A production in a London theater is abruptly interrupted when George, a greengrocer, declares that he wants to see a new kind of play, one in which the common man of London is glorified. Sitting beside him in the audience, George’s wife, Nell, further suggests that there be a grocer in the play and that he kill a lion with a pestle. The indulgent speaker of the prologue agrees to these demands after George offers his apprentice, Ralph, to play the part of the commoner-hero. The play begins.
For presuming to love Luce Venturewell, the daughter of his master, apprentice Jasper Merrythought is discharged. Old Venturewell chooses Master Humphrey, a foolish young citizen, for his daughter, but Luce, in league with Jasper, tells the gullible Humphrey that to win her love he must abduct her and take her to Waltham Forest, where she plans to meet Jasper. In the audience, Nell, the grocer’s wife, comments that Humphrey is a fine young man.
In a grocer’s shop, Ralph reads a chivalric romance and, yearning for the olden times, determines himself to become a knight-errant. He enlists his two apprentices, Tim and George, to be his foils: the one, his squire, the other, his dwarf. Dubbing himself the Knight of the Burning Pestle, Ralph explains the rules of knight-errantry to his amused followers. Nell, pleased with Ralph’s first appearance on the stage, clamors for his immediate return.
Jasper goes home and collects his patrimony—all of ten shillings—from his indigent but carefree father, old Merrythought. Mrs. Merrythought, sick of hard times, packs her few valuables into a small chest and, with her younger son, Michael, leaves home to seek a better fortune. In the pit, George and Nell grow impatient for the reappearance of Ralph, their prodigious apprentice. Simple-minded Humphrey tells old Venturewell of Luce’s whimsical conditions for their marriage, and the old man consents to the plan. Mrs. Merrythought and Michael, traveling afoot, arrive in Waltham Forest. While resting, they grow frightened and run away when Ralph, as the Knight of the Burning Pestle, appears with his retainers. George and Nell, from their places at the edge of the stage, shout a welcome to Ralph. Ralph, assuming that Mrs. Merrythought fled from some evil knight, follows her in order to rescue her from her distress. Jasper, arriving in the forest to meet Luce, picks up the casket containing Mrs. Merrythought’s valuables. Nell, scandalized, declares that she will tell Ralph what Jasper did. When Mrs. Merrythought reports her loss to Ralph, he, in extravagantly courteous language, promises to assist her in regaining her valuables. George and Nell commend themselves for having trained such a polite and virtuous apprentice.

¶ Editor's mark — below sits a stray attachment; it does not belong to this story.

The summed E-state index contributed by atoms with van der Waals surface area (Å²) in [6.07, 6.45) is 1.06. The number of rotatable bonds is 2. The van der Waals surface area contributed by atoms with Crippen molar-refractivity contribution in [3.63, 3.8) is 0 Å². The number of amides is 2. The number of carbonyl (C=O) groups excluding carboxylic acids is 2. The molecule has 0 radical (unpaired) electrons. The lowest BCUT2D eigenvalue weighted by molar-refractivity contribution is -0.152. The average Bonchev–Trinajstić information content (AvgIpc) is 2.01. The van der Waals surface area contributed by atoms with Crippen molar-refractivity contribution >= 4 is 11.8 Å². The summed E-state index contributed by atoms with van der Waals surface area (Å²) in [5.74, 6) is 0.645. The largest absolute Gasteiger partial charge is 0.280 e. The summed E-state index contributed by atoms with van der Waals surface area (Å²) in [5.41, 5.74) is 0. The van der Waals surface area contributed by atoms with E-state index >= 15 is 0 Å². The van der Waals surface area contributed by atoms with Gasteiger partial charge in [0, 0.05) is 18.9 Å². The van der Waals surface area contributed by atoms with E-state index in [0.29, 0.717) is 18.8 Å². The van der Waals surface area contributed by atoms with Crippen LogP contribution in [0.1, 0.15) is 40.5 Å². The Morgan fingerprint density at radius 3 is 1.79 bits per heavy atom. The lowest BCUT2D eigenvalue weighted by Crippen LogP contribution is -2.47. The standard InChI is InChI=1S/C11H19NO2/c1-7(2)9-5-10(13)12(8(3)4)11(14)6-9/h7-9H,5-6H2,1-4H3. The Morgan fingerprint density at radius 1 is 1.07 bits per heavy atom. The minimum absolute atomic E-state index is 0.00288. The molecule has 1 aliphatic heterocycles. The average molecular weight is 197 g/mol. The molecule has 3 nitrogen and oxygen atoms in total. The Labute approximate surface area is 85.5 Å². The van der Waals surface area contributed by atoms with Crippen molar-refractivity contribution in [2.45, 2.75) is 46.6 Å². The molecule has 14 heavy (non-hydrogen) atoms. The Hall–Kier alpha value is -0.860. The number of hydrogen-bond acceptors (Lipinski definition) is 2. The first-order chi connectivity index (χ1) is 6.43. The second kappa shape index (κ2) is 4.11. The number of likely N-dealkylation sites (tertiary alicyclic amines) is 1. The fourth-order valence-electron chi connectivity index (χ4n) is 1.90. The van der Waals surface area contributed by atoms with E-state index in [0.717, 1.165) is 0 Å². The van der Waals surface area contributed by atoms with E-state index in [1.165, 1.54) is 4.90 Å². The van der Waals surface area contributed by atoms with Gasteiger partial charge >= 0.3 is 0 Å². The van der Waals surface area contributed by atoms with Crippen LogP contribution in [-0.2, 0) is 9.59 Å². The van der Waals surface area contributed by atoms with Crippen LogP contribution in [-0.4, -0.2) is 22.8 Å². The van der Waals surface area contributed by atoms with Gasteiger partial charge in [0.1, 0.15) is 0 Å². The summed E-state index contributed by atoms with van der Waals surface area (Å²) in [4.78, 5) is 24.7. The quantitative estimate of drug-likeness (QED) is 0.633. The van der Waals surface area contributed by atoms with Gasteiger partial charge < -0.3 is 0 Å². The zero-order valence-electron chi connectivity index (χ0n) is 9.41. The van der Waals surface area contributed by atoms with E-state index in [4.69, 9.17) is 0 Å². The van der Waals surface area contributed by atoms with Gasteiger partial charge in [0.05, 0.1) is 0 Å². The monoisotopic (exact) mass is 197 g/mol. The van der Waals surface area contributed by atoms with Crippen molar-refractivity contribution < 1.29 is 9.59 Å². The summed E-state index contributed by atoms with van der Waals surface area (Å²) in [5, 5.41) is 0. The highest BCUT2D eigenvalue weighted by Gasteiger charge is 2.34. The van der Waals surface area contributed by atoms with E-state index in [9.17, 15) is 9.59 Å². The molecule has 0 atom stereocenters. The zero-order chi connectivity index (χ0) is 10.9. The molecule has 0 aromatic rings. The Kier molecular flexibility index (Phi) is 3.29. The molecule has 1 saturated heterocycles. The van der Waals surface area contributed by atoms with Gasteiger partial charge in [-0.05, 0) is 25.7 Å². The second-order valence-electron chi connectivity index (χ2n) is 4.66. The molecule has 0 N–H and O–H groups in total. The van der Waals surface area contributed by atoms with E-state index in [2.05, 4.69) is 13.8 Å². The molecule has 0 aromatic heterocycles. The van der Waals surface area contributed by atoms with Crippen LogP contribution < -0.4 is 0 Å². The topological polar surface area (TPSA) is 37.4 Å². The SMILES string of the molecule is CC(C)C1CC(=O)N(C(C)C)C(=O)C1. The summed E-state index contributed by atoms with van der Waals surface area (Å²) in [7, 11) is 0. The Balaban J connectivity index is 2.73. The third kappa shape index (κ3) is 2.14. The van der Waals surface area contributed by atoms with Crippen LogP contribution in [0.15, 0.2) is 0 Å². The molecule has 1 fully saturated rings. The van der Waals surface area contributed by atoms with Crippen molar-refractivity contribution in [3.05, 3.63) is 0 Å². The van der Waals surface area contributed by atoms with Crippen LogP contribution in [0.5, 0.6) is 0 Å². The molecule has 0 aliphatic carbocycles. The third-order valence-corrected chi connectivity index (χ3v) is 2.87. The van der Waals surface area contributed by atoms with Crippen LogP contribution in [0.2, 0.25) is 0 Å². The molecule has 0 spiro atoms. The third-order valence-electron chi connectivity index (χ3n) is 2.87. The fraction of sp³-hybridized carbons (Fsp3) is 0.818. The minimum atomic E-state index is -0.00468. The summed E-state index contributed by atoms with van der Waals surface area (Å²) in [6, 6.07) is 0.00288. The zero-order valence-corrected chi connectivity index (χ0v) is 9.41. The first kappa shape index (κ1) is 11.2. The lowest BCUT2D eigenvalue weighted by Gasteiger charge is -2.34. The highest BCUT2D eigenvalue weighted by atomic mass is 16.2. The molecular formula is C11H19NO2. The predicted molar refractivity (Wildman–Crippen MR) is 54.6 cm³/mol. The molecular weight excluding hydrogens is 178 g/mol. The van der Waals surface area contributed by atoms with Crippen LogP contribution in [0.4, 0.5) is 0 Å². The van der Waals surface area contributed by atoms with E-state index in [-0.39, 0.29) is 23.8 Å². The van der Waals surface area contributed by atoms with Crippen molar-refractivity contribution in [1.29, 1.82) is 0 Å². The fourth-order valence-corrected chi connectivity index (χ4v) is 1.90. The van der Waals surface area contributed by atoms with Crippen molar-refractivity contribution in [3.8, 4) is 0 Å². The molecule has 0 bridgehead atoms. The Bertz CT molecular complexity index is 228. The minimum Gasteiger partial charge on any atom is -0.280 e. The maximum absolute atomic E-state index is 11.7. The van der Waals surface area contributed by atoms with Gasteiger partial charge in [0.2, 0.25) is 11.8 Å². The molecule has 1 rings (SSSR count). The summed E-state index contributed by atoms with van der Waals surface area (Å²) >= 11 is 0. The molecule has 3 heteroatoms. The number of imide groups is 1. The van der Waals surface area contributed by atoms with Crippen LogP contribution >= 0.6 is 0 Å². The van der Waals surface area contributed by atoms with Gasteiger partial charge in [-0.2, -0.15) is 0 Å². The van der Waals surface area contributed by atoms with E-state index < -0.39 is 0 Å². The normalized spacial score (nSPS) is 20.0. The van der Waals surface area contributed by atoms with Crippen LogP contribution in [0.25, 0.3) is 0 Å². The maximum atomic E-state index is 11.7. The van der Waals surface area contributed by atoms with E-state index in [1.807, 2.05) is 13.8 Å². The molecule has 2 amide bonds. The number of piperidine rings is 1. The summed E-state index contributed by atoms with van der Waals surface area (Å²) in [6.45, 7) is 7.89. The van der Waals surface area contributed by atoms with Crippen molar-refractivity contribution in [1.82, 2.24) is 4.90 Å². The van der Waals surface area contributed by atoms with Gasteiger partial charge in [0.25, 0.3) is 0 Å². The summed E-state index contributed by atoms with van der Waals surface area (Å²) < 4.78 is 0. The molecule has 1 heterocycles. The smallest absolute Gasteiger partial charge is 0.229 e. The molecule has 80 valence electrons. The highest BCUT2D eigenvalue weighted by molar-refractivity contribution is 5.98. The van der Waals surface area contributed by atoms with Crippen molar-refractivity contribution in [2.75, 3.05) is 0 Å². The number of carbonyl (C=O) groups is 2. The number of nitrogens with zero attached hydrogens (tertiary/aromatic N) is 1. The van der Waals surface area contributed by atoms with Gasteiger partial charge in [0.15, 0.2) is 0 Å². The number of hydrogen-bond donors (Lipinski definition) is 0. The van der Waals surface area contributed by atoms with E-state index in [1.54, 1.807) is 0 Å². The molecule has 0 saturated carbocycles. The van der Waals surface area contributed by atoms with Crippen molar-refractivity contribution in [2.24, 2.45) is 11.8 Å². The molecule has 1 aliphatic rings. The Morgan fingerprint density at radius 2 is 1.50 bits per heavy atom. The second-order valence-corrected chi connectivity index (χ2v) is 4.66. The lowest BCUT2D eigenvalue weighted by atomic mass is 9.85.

Humphrey and Luce come also to the forest, where they find Jasper waiting. Jasper, after thrashing Humphrey soundly, departs with Luce. George and Nell, sorry for Humphrey, offer to call back Ralph to fight Jasper. The protests of the theater boy notwithstanding, the grocer and his wife want to change the plot to see Jasper properly punished. Ralph immediately abandons his search for Mrs. Merrythought’s valuables and sets out after the runaways. Overtaking them, he challenges Jasper in the language of knight-errantry. Nell, at this juncture, exhorts Ralph to break Jasper’s head. Jasper, taking Ralph’s pestle from him, knocks down the Knight of the Burning Pestle. George tries to explain Ralph’s defeat by saying that Jasper is...
(The entire section is 1420 words.)